• Demonstrate reputable character
    • Submit to a background check and fingerprint-based criminal history investigation
    • Meet the department’s physical agility requirements
    • Have two years of work experience demonstrating the ability to correctly use conventional written English

    Candidates who hold a bachelor’s degree are preferred, though college credit is not an overall requirement.

    Police Departments in Hawaii

    Approximately 2,700 police and sheriff’s patrol officers work in Hawaii, with the majority working on the most populous island of Honolulu.2 Currently, each police department within the state has the latitude to establish its own standards for prospective officers, so those seeking to become a police officer in Hawaii will find that requirements between agencies vary.


    The Honolulu Police Department’s (HPD) jurisdiction encompasses the entire island of Oahu, which has nearly 1 million year-round residents and hosts over 4 million tourists each year.6 With 1,933 sworn officers, it is the 20th-largest police department in the US.6 Details within the department include criminal investigation, major events, and anti-terrorism intelligence. The Honolulu PD seeks officer candidates who:

    • Are at least 20 years of age with legal authorization to work in the US
    • Have an education equivalent to graduation from high school
    • Hold a valid type 3 Hawaii driver’s license with a clean driving record
    • Meet state and federal eligibility requirements to carry firearms
    • Have no history of felony convictions for crimes of violence at any level
    • Meet the department’s past drug use policies
    • Have an honorable discharge, if a military veteran

    Candidates who qualify must apply online, complete the entry-level police exam, and be competitively ranked. Candidates who move on in the process will take a physical fitness exam, provide a personal history, and complete a background investigation interview. Next, conditionally hired recruits will undergo a psychological exam, polygraph exam, and medical exam before being admitted to the police academy for training. Honolulu’s finest earn a starting monthly salary of $5,259 per month, or $63,108 per year.6 Visit our Honolulu police careers page to learn more.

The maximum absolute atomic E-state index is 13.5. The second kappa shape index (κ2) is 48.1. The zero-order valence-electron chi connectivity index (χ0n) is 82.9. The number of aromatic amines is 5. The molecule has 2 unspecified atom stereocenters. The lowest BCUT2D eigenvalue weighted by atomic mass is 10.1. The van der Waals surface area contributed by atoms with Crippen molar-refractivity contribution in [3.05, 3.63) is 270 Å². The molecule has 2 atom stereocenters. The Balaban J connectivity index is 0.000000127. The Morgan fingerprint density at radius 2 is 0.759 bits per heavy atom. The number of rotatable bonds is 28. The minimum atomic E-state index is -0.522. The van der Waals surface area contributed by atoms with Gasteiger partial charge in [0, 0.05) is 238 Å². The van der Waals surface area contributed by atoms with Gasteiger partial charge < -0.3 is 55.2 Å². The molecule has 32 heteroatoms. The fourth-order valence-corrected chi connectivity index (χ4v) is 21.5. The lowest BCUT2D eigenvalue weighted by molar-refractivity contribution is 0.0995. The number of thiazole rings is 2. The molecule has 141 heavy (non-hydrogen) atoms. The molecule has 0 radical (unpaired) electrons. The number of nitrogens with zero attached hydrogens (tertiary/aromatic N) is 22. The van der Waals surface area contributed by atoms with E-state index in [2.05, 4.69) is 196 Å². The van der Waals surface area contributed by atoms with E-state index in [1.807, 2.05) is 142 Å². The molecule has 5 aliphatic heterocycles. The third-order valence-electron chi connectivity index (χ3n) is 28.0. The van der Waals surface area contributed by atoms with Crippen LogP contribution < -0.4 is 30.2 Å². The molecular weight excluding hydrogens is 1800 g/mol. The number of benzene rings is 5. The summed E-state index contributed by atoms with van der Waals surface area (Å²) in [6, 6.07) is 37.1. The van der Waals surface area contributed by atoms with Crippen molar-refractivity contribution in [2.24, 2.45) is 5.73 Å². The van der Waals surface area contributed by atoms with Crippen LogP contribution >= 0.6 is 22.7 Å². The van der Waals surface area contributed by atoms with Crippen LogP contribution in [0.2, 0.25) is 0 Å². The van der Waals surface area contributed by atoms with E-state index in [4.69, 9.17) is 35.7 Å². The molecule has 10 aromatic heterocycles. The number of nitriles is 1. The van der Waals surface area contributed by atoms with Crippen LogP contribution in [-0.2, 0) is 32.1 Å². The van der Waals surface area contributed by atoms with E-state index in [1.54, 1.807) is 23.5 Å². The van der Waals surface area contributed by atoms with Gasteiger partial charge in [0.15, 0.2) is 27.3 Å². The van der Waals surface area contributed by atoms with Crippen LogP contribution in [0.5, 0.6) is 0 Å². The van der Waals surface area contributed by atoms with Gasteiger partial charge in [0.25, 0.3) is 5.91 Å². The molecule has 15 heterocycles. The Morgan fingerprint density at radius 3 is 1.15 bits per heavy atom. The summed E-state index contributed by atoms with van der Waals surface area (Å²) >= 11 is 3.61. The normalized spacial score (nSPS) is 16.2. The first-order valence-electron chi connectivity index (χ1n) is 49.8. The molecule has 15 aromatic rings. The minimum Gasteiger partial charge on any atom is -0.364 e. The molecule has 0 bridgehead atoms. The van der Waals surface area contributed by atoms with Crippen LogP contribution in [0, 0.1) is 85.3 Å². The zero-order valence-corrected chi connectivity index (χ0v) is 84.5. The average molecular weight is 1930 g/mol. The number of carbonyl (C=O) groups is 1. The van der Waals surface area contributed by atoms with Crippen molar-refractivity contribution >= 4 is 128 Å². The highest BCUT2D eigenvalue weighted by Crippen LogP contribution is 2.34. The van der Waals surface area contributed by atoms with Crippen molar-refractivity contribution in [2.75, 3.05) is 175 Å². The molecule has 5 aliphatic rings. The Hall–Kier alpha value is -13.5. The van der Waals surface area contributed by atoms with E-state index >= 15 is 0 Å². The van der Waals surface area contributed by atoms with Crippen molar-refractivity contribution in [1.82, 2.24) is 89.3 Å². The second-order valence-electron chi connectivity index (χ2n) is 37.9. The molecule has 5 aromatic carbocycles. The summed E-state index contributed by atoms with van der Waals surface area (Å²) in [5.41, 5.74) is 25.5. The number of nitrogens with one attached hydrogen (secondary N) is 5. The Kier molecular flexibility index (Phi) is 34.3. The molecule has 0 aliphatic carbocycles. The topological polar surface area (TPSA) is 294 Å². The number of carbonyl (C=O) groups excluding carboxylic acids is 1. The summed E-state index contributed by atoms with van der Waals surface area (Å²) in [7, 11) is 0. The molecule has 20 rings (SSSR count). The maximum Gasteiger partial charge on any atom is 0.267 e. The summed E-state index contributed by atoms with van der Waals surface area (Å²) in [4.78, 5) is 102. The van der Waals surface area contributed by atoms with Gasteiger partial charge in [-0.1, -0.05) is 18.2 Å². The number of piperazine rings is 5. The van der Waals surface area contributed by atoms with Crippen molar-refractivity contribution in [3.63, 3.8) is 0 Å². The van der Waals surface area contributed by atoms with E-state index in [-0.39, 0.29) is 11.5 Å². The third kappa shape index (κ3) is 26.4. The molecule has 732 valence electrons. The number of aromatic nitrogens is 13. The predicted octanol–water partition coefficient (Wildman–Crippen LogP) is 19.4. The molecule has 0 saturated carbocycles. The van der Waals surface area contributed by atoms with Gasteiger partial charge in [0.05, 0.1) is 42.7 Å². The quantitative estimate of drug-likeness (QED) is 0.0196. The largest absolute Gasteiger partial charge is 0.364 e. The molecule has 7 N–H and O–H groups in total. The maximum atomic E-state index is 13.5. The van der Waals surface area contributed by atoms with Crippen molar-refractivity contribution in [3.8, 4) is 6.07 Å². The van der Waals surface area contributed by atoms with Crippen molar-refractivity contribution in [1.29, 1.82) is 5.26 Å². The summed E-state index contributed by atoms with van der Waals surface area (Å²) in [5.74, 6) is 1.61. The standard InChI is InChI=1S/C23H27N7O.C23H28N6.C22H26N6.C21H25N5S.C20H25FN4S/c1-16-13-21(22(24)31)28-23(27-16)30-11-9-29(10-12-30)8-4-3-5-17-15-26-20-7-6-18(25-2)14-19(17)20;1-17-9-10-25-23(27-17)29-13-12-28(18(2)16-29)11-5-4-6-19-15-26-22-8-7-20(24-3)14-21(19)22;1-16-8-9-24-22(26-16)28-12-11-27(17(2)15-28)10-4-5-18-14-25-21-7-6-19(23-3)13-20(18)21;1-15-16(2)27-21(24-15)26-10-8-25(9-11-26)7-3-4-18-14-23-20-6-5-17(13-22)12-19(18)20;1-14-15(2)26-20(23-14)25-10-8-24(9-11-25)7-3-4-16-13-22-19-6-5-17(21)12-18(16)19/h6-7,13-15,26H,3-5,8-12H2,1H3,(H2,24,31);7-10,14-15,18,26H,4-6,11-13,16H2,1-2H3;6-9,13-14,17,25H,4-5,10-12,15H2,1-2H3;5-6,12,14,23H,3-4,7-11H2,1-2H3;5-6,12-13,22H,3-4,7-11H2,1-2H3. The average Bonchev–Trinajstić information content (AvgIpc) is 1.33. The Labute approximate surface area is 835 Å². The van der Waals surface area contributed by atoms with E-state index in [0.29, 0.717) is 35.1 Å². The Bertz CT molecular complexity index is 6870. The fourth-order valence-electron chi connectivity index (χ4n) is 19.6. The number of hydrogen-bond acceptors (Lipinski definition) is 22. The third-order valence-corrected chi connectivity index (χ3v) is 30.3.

The Kauai Police Department (KPD) serves the island of Kauai, which includes the cities of Princeville, Waimea, and Kapaa. Of the districts within the Kauai PD, Lihue and Hanalei are the largest by personnel count.7 The department employs approximately 150 sworn personnel and 50 support personnel.7 Prospective Kauai officers must:

    • Be 21 years of age
    • Hold a high school diploma or GED
    • Meet state and federal eligibility requirements to carry firearms
    • Hold at least a Class 3 Hawaii driver’s license
    • Be a US citizen, permanent resident alien, or American national

    Officer candidates must also be in good physical condition in order to pass the department’s physical abilities test and medical exam and must also pass a written exam testing English language skills. Other required exams include a psychological exam, polygraph testing, and a drug screen. Kaui police officers start at an annual base salary of $63,108.7

    Police Training Academies in Hawaii

    Due to the geography of Hawaii and the lack of state-level training requirements for new police recruits, police departments in Hawaii typically take responsibility for training new recruits. For smaller police forces, this may involve a greater degree of on-the-job training or facilities-sharing with larger police departments that have established dedicated training academies.

    Training academies in Hawaii include:

    • Ke Kula Maka’l Police Academy (Honolulu PD) – Waipahu, HI
    • Kauai Police Department Training Section – Lihue, HI
    • Maui County Police Department – Wailuku, HI

    Hawaii Police Jobs Outlook

    Job growth for police and sheriff’s patrol officers in Hawaii is expected to be moderate through 2026, with a projected job growth rate of 6.7%.8 Including replacements as well as new positions, it is estimated that there will be 200 average annual openings for law enforcement officers across the Hawaiian islands.8 Many of these openings will come from retirement and voluntary resignations, though departments in areas experiencing population growth will likely add new positions to their department rosters.

    Though a high school diploma or its equivalent is the standard minimum education for Hawaii police officers, prospective officers should note that earning college credit can increase an applicant’s competitiveness in the hiring process. Having an associate or bachelor’s degree in law enforcement or criminal justice may also open up opportunities for advancement. Our police jobs board can help you find open opportunities and gain a better understanding of common requirements for available police officer positions.

    Police and Sheriff Patrol Officer Salary in Hawaii

    CityNumber EmployedAverage Annual Salary
    Hawaii-Kauai Nonmetropolitan Area540$71,320
    Urban Honolulu1,850N.Av.

    Data from the Bureau of Labor Statistics as of May 2017.2

    1. Bureau of Labor Statistics, Unemployment Rates for States: https://www.bls.gov/web/laus/laumstrk.htm
    2. Bureau of Labor Statistics, State Occupational Employment and Wage Estimates, Hawaii: https://www.bls.gov/oes/current/oes_hi.htm
    3. Maui County Police Department: https://www.mauicounty.gov/122/Police-Department
    4. Hawaii Police Department: https://www.hawaiipolice.com/
    5. Hawaii Department of Public Safety Sheriff Division: http://dps.hawaii.gov/about/divisions/law-enforcement-division/sheriff-division/
    6. Honolulu Police Department: https://www.honolulupd.org/
    7. Kauai Police Department: https://www.kauai.gov/Police
    8. Projections Central: https://www.projectionscentral.org/projections/longterm